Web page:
Anti-establishment politics could soon get realer than ever before
From Brexit to the US elections, establishment politics have really taken a beating in 2016. Political and economic elites have run the show their way for too long, and ordinary citizens are desperate to take back control. Unfortunately, divisive and fearmongering rhetoric from powerful figures masquerading as anti-establishment saviours has so far dominated this international upheaval. But now, anti-establishment politics looks set to get realer than ever before. And it’s Mexico leading the way.
What’s going on in Mexico?
In Mexico, one of the biggest anti-establishment movements ever has just announced a proposal that could really shake up the country’s next presidential election. The Zapatista movement and the National Indigenous Congress of Mexico (CNI) revealed in October that they were going to consult their communities about putting forward an indigenous woman (one of the most marginalised and disenfranchised demographics in Mexico) as a presidential candidate in 2018. But in their communique, they stressed that taking power was not their aim, saying:
We confirm that our fight is not for power, we do not seek it; rather we call all of the original peoples and civil society to organize to detain this [capitalist] destruction, to strengthen our resistances and rebellions, that is to say in the defense of the life of each person, family, collective, community, or neighborhood. To construct peace and justice, reconnecting ourselves from below
In short, they aren’t abandoning their consistent anti-establishment rejection of electoral politics. They’re simply trying to make the most of the opportunity that elections present as major cultural and media events; to capture the imagination of the Mexican people; and to present a different kind of politics to the electorate – the one that Zapatistas and other indigenous communities have developed independently from the established political system over the last 20 years.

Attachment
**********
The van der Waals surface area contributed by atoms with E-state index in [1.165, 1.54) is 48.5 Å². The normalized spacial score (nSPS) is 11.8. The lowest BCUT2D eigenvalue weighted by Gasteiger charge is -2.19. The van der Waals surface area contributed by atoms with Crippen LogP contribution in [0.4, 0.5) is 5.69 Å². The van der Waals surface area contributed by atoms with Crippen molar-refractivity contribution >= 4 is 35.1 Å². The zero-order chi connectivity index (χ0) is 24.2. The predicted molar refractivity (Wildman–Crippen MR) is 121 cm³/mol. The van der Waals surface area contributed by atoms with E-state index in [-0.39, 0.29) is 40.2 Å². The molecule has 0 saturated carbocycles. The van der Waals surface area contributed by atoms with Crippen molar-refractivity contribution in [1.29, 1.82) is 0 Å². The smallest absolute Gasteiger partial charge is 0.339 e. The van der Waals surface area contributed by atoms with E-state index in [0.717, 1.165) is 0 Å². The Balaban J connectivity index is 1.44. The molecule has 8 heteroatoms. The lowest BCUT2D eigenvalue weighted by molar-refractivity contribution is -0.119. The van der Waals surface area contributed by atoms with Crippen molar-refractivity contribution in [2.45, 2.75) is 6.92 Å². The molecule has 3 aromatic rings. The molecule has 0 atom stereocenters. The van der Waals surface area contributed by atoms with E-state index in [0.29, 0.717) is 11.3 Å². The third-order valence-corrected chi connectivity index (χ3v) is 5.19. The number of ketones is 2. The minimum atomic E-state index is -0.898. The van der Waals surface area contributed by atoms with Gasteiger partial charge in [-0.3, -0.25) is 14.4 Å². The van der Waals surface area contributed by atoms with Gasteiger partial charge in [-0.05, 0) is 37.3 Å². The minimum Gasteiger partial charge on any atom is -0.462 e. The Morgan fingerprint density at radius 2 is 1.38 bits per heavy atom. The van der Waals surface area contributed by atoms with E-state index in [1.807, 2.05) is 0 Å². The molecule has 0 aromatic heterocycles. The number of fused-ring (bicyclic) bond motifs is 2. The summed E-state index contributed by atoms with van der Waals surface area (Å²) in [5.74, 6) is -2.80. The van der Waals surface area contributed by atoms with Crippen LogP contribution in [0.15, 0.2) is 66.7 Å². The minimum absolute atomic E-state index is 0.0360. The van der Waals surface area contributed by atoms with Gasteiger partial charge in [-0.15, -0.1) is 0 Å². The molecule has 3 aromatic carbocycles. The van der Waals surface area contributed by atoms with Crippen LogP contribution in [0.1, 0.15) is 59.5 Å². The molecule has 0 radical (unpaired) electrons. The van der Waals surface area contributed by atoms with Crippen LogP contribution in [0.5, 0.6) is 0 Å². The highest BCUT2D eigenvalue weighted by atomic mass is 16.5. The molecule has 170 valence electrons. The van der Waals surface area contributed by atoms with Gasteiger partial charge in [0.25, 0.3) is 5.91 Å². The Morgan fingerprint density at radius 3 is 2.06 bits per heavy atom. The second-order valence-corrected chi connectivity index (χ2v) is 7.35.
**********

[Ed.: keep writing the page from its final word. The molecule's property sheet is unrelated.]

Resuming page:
So what’s the anti-establishment example they want to share?
Since 1994, the Zapatistas have openly fought for the right of Mexicans to govern themselves how they see fit, and not how political and economic elites see fit. They’ve also been slowly developing a system of direct democracy in a number of communities in southern Mexico. And they’ve done it independently, without the permission of national elites.
The CNI was formed as part of the Zapatistas’ fight for the right to self-governance. And at the CNI’s Fifth National Indigenous Congress recently, the different delegates from Mexico’s indigenous groups explained their achievements over the last 20 years. They spoke of how they’ve rebuilt organic farming structures; retaken territory that political and economic elites had taken from them; built health clinics; created bilingual indigenous schools where students learn about capitalism, colonialism, and their own cultural history; replaced corrupt government authorities with community councils and assemblies; defeated organised crime gangs with community police and self-defence groups; and created community radio stations to combat the lies and silence of the corporate media. They also spoke about how they’ve been resisting the environmental destruction and land grabs of multinational corporations.
But at the same time, they also recognised that governing themselves locally couldn’t solve all their problems. It couldn’t, for example, stop privatisation of healthcare, education, the media, energy, and housing. And it couldn’t deal effectively with statewide or regional problems. As a result, they began to consider the possibility of joining the upcoming presidential election campaign: to encourage greater unity and organisation on a wider scale.
Election involvement, and the establishment’s response